Garden Gnomes

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Introduction: Garden Gnomes

Long story short - the summer of 2020 I dug up a tree stump in my back yard. I used 3 pieces of the trunk to make 3 gnome houses. I had thought I would buy 3 gnomes but some are quite scary, and others are high priced. Instructables One-board contest inspired me to make my own. If you read to the bottom of my instructions, you will see pictures of "home sweet gnome" - one gnome in front of each house.

This project took 5 afternoons - about 3 hours each day. My only expense was $2.00 for the board from Habitat Restore. I had all of the other supplies I needed.

Supplies

1 board 70" long x 5" wide 3/4 inch thick

pencil and paper for drawing the pattern, scissors

jigsaw, sander and sandpaper, rotary tool (optional)

wood glue and popsicle stick, small bottles of acrylic paint in colors of your choice, paintbrushes

clear coat spray varnish or water-resistant sealer

newspaper to cover your work areas

Step 1: The Board and Patterns

Cut several pattern papers to the width of your board - 5" for my board. I made a few thumbnail sketches of what a gnome would look like. Fold the paper in half, length wise so it is 2 1/2 inches wide. The body of the gnome looks like a rounded triangle with a wood stake at the bottom - or it looks like a tree. My gnomes are 14" high from the top of the hat to the bottom of the stake. The actual gnome is 12" tall. Still working with the 5" wide paper, I drew beard shapes and the hatband/nose/mustache shapes. I knew one of the gnomes would be a Viking so I drew the Viking horns for his helmet/hat. I free hand my patterns - you can experiment with beard shapes (long and flowing) and I drew the mustaches in different styles. Make sure your hatband hangs over at least a 1/2 inch on each side of the hat portion of the body - my hatbands are 4 1/2" wide. Once I had the shapes I wanted, I cut them out and unfolded the paper for a full-size pattern. Before transferring the patterns to the board, arrange your paper pattern pieces by laying the body on the bottom, then the beard, then the hatband/mustache. It is best to adjust or redraw your paper pattern until you are happy with the look. Perhaps you want to pencil in round eye areas to be painted. When you like the overall shape of your gnome you are ready to transfer the pattern. Remember you will not be restricted by the width of the board I am using. You can make your gnome wider or taller, so your patterns might be larger than mine.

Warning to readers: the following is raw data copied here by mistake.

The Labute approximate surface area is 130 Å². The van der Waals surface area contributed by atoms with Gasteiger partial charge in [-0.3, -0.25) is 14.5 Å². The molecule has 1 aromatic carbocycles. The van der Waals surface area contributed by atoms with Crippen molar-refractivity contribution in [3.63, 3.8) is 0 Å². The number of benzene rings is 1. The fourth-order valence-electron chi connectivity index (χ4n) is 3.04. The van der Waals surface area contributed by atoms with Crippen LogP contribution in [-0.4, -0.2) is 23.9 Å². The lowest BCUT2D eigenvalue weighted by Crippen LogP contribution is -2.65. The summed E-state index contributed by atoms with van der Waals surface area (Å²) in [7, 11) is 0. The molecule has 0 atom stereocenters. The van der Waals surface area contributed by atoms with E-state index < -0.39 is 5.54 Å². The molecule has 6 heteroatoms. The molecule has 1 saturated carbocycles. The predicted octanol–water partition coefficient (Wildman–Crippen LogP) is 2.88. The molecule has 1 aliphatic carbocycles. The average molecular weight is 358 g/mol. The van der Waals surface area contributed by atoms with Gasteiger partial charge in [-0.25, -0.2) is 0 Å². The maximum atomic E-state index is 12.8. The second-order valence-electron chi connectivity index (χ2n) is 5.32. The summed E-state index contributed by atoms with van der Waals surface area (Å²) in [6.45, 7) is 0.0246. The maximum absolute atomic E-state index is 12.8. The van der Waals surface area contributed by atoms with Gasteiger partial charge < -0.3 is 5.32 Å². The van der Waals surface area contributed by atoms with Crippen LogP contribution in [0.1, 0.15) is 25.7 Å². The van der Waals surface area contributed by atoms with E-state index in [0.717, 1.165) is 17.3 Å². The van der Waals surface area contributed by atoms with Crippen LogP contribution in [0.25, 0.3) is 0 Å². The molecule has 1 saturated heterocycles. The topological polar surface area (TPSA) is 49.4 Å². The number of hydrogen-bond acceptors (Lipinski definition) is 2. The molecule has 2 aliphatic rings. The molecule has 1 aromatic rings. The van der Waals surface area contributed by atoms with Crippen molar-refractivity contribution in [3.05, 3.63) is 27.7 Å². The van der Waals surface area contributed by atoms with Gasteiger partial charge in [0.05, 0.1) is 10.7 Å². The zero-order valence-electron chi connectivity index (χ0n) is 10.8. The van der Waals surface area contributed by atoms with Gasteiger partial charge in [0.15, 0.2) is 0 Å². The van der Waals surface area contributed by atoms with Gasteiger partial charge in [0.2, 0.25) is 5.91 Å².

This first day of sketching and drawing pattern pieces took about 2 hours.

Step 2: Transferring the Patterns, Cutting and Carving

Lay out the pattern pieces on the board to make sure they all fit the shape of your board. Ideally the pattern pieces should be laid out with the grain of the wood, but you can see I had to manipulate my patterns to fit. Using a pencil trace around each of the patterns. I could not draw a third beard shape because I ran out of wood length. (You will not be restricted to one board so this won't happen to you. And perhaps you are only making one gnome.) I decided that the third beard would be made from scraps of wood that fell off as I cut pieces from the board. In the sixth and seventh picture you can see these odd shapes. I thought I would use the odd strips for the Viking beard but changed my mind and used one of the original beard pieces instead.

I do not have a workshop, so I had to wait for a sunny, warmer day for cutting. I set the board across the sawhorses. I used my jigsaw to cut the pieces out. (Perhaps you have a bandsaw). For the first 15 minutes of cutting, I was really struggling and bemoaning my age and arm strength. Well duh! I changed the blade in the jigsaw and after that it was much easier. As a safety note, every few minutes I stop cutting to pick up all the small pieces of wood that fall to the ground. Those odd shapes can interfere with safe footing.

Optional: After I had all the pieces cut out, I used my rotary tool to free-hand carve deep lines into the beards and the mustaches. To define the noses, I carved around the nose lines. In 2 of the hatbands I carved some line texture. The Viking hatband was left smooth so i could embellish it with a few copper screws. You can leave the beards and mustaches smooth and paint in lines if you do not have a rotary tool. I wanted the beards to remain the natural wood color.

The cutting and carving took me 3 hours the second afternoon and the sun went down so I had to stop. I cleaned up the mess and stored my tools.

Step 3: Sanding the Wood Pieces

Again I waited for the warmth of the afternoon sun, set up a sawhorse and used my electric sander to sand each cut piece. In some of the tight spaces I did a little hand sanding. When I was done sanding, I used the rotary tool to touch up any of the carved areas in the beards and mustaches and noses. Clean each piece and get them as dust free as possible.

Third day: Almost 3 hours for sanding.